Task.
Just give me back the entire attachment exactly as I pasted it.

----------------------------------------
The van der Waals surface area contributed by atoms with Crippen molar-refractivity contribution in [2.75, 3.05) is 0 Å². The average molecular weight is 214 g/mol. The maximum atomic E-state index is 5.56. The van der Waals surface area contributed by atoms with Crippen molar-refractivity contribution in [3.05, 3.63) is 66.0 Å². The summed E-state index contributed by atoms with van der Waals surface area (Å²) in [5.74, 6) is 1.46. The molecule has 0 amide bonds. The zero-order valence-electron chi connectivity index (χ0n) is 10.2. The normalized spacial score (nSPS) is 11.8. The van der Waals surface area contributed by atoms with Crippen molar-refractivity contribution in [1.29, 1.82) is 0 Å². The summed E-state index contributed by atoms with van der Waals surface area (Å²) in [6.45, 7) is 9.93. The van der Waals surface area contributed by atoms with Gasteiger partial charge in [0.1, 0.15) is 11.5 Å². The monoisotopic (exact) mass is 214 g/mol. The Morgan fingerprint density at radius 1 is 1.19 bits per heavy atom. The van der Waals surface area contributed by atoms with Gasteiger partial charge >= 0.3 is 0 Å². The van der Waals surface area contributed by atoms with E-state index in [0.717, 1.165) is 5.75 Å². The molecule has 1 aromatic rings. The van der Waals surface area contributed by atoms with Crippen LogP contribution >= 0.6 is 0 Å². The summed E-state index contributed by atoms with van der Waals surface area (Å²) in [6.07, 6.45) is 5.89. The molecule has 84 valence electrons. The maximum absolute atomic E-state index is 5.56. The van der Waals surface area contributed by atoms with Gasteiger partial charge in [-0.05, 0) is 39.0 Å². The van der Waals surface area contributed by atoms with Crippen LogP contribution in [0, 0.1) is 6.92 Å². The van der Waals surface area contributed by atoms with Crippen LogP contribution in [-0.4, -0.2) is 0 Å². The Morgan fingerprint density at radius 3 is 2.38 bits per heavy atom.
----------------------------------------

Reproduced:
The van der Waals surface area contributed by atoms with Crippen molar-refractivity contribution in [2.75, 3.05) is 0 Å². The average molecular weight is 214 g/mol. The maximum atomic E-state index is 5.56. The van der Waals surface area contributed by atoms with Crippen molar-refractivity contribution in [3.05, 3.63) is 66.0 Å². The summed E-state index contributed by atoms with van der Waals surface area (Å²) in [5.74, 6) is 1.46. The molecule has 0 amide bonds. The zero-order valence-electron chi connectivity index (χ0n) is 10.2. The normalized spacial score (nSPS) is 11.8. The van der Waals surface area contributed by atoms with Crippen molar-refractivity contribution in [1.29, 1.82) is 0 Å². The summed E-state index contributed by atoms with van der Waals surface area (Å²) in [6.45, 7) is 9.93. The van der Waals surface area contributed by atoms with Gasteiger partial charge in [0.1, 0.15) is 11.5 Å². The monoisotopic (exact) mass is 214 g/mol. The Morgan fingerprint density at radius 1 is 1.19 bits per heavy atom. The van der Waals surface area contributed by atoms with Gasteiger partial charge >= 0.3 is 0 Å². The van der Waals surface area contributed by atoms with E-state index in [0.717, 1.165) is 5.75 Å². The molecule has 1 aromatic rings. The van der Waals surface area contributed by atoms with Crippen LogP contribution >= 0.6 is 0 Å². The summed E-state index contributed by atoms with van der Waals surface area (Å²) in [6.07, 6.45) is 5.89. The molecule has 84 valence electrons. The maximum absolute atomic E-state index is 5.56. The van der Waals surface area contributed by atoms with Gasteiger partial charge in [-0.05, 0) is 39.0 Å². The van der Waals surface area contributed by atoms with Crippen LogP contribution in [0, 0.1) is 6.92 Å². The van der Waals surface area contributed by atoms with Crippen LogP contribution in [-0.4, -0.2) is 0 Å². The Morgan fingerprint density at radius 3 is 2.38 bits per heavy atom.